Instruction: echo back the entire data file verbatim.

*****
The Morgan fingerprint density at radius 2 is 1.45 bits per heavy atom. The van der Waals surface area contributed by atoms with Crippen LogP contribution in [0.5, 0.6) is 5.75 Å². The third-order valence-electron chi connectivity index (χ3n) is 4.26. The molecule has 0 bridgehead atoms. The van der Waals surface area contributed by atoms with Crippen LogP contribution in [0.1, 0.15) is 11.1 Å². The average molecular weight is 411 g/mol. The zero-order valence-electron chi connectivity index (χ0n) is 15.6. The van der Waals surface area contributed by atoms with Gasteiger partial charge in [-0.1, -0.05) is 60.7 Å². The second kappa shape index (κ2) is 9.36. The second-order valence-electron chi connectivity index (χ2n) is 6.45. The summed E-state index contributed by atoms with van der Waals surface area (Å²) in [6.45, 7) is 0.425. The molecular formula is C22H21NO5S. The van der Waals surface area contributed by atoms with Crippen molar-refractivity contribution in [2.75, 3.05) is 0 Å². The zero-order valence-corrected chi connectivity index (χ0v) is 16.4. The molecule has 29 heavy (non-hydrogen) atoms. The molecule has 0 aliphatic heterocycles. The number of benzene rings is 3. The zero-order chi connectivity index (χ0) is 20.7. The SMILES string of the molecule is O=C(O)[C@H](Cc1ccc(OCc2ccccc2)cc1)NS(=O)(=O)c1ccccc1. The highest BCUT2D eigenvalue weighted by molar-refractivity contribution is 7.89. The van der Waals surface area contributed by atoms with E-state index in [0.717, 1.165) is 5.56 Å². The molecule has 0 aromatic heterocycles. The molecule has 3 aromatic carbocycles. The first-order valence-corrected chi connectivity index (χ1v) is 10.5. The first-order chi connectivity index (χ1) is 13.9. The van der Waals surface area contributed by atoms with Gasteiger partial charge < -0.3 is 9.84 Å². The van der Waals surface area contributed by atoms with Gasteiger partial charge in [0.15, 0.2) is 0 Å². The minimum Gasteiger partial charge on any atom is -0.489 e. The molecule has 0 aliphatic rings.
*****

The Morgan fingerprint density at radius 2 is 1.45 bits per heavy atom. The van der Waals surface area contributed by atoms with Crippen LogP contribution in [0.5, 0.6) is 5.75 Å². The third-order valence-electron chi connectivity index (χ3n) is 4.26. The molecule has 0 bridgehead atoms. The van der Waals surface area contributed by atoms with Crippen LogP contribution in [0.1, 0.15) is 11.1 Å². The average molecular weight is 411 g/mol. The zero-order valence-electron chi connectivity index (χ0n) is 15.6. The van der Waals surface area contributed by atoms with Gasteiger partial charge in [-0.1, -0.05) is 60.7 Å². The second kappa shape index (κ2) is 9.36. The second-order valence-electron chi connectivity index (χ2n) is 6.45. The summed E-state index contributed by atoms with van der Waals surface area (Å²) in [6.45, 7) is 0.425. The molecular formula is C22H21NO5S. The van der Waals surface area contributed by atoms with Crippen molar-refractivity contribution in [2.75, 3.05) is 0 Å². The zero-order valence-corrected chi connectivity index (χ0v) is 16.4. The molecule has 29 heavy (non-hydrogen) atoms. The molecule has 0 aliphatic heterocycles. The number of benzene rings is 3. The zero-order chi connectivity index (χ0) is 20.7. The SMILES string of the molecule is O=C(O)[C@H](Cc1ccc(OCc2ccccc2)cc1)NS(=O)(=O)c1ccccc1. The highest BCUT2D eigenvalue weighted by molar-refractivity contribution is 7.89. The van der Waals surface area contributed by atoms with E-state index in [0.717, 1.165) is 5.56 Å². The molecule has 0 aromatic heterocycles. The molecule has 3 aromatic carbocycles. The first-order valence-corrected chi connectivity index (χ1v) is 10.5. The first-order chi connectivity index (χ1) is 13.9. The van der Waals surface area contributed by atoms with Gasteiger partial charge < -0.3 is 9.84 Å². The van der Waals surface area contributed by atoms with Gasteiger partial charge in [0.15, 0.2) is 0 Å². The minimum Gasteiger partial charge on any atom is -0.489 e. The molecule has 0 aliphatic rings.